“Defying all danger [in One Flat Thing, reproduced], [the dancers] lengthen the body lines of high-raised legs and horizontally sliding bodies with perilous jumps on and under the tables. The complex structure channels their hunted motor skills into a fountain of physical energy.” de Volkskrant
- In-person event
- ≈ 2 hours with intermissions · With intermission
The Point Being by Imre van Opstal & Marne van Opstal (30 minutes)
Intermission +/ 20 min
Jakie by Sharon Eyal & Gai Behar (35 minutes)
Intermission +/ 20 min
One Flat Thing, reproduced by William Forsythe (15 minutes)
Choreographers, performers, and movement directors—and siblings!—Imre and Marne van Opstal are a creative duo making their mark on the international dance scene. Each enjoyed a prominent career as a performer before they branched out to pursue their own creative projects focusing on an intersection with numerous artistic fields. With an impressive list of partnerships in the music, dance, fashion, and design worlds, Imre and Marne’s work knows no bounds. They are acclaimed for their highly theatrical, surrealistic, and multidisciplinary stage creations. Their new piece, set to premiere in September 2023, is a collaboration with the prestigious Studio DRIFT in Amsterdam, renowned for its ability to transform spaces and unite an audience in experiences that inspire a reconnection to nature.
Jakie by Sharon Eyal & Gai Behar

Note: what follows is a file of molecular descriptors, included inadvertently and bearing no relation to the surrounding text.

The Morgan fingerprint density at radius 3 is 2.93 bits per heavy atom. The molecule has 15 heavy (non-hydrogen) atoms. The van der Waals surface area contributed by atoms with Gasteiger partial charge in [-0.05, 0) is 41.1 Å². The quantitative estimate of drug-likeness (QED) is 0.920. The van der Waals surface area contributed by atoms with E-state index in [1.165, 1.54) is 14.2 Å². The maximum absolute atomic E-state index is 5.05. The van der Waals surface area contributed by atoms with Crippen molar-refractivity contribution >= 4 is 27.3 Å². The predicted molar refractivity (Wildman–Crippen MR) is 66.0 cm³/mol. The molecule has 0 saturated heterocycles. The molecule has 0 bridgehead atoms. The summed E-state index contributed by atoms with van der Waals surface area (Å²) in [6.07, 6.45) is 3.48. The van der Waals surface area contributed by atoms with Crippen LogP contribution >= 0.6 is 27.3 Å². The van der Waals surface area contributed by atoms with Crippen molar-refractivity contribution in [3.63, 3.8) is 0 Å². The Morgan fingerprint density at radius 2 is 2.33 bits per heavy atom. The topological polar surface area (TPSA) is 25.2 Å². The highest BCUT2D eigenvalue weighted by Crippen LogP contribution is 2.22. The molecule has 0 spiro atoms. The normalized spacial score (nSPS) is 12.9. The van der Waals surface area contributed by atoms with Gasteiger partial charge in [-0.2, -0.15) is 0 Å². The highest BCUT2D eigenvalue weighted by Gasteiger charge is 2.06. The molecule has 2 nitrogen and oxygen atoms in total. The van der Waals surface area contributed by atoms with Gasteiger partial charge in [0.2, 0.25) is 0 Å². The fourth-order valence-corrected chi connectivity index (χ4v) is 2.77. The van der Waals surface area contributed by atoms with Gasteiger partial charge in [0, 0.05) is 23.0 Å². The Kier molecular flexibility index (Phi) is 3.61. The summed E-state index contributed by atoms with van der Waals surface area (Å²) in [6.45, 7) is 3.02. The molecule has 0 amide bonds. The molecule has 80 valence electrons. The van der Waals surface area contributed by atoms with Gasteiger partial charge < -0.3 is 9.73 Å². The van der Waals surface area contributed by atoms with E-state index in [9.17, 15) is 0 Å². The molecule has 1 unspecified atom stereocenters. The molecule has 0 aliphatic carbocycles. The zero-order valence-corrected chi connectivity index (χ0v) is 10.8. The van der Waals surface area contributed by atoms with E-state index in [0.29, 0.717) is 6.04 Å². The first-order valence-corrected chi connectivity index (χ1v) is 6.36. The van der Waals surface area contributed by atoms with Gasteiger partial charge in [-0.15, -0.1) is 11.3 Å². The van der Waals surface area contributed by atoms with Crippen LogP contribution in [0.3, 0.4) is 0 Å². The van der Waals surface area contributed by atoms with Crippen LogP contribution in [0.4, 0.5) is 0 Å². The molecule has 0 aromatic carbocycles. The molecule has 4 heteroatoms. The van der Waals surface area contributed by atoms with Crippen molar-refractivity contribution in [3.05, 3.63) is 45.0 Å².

Jakie deconstructs any preconceptions you may have of what a dance performance looks like. Bathed in diffuse light, clad in form-fitting white costumes, the 16 dancers on stage look like trembling creatures balancing on their toes. A few dancers detach themselves from this curious, homogeneous group, and frenetic, fast-paced solos ensue, fuelled by the transcendent rhythms of DJ Ori Lichtik. As if drawn by a magnetic force, the dancers swiftly return to the ensemble as if seeking refuge at its centre. A contagious trance.
NAC Dance audiences familiar with Sharon Eyal’s work will be thrilled to experience this new commission for NDT. Known for interweaving different elements of dance, Eyal has developed a distinctive style that delivers one of the dance world’s most innovative contemporary language forms.
One Flat Thing, reproduced by William Forsythe
Forsythe’s One Flat Thing, reproduced was inspired by British explorer Robert Falcon Scott’s expeditions to the South Pole in the early 1900s. But if you didn’t know that, you’d never guess it: Forsythe has completely removed the narrative element.
Bright, crisp lighting, like a sunny day on the Antarctic ice. A set composed of 20 metal tables on a bare stage. Dancers moving at breakneck speed over, under, and through the narrow spaces between the tables, which are as hard and unforgiving as ice floes. The tables are never moved from their assigned places, instead becoming an obstacle course, a support system, a series of resting places and much more for the dancers. The choreography draws on the chain reaction of precise signals conveyed by the dancers, resulting in a complex and impressive visual experience.